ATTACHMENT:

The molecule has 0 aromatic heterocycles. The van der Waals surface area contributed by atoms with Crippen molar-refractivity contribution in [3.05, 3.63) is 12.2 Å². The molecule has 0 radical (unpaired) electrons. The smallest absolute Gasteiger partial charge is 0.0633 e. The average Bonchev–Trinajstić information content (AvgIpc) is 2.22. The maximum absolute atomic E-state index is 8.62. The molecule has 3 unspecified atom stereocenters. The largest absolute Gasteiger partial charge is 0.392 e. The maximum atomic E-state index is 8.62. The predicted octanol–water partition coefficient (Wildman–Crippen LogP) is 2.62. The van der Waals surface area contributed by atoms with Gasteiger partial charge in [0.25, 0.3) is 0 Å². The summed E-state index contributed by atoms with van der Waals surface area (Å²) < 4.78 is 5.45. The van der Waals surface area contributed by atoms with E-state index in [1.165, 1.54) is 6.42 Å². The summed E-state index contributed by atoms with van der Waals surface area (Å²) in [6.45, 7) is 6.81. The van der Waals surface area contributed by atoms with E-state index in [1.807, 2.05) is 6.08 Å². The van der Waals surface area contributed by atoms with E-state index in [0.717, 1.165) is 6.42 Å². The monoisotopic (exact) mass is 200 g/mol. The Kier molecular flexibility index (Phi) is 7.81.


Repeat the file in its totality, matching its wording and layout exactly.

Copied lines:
The molecule has 0 aromatic heterocycles. The van der Waals surface area contributed by atoms with Crippen molar-refractivity contribution in [3.05, 3.63) is 12.2 Å². The molecule has 0 radical (unpaired) electrons. The smallest absolute Gasteiger partial charge is 0.0633 e. The average Bonchev–Trinajstić information content (AvgIpc) is 2.22. The maximum absolute atomic E-state index is 8.62. The molecule has 3 unspecified atom stereocenters. The largest absolute Gasteiger partial charge is 0.392 e. The maximum atomic E-state index is 8.62. The predicted octanol–water partition coefficient (Wildman–Crippen LogP) is 2.62. The van der Waals surface area contributed by atoms with Gasteiger partial charge in [0.25, 0.3) is 0 Å². The summed E-state index contributed by atoms with van der Waals surface area (Å²) < 4.78 is 5.45. The van der Waals surface area contributed by atoms with E-state index in [1.165, 1.54) is 6.42 Å². The summed E-state index contributed by atoms with van der Waals surface area (Å²) in [6.45, 7) is 6.81. The van der Waals surface area contributed by atoms with E-state index in [1.807, 2.05) is 6.08 Å². The van der Waals surface area contributed by atoms with E-state index in [0.717, 1.165) is 6.42 Å². The monoisotopic (exact) mass is 200 g/mol. The Kier molecular flexibility index (Phi) is 7.81.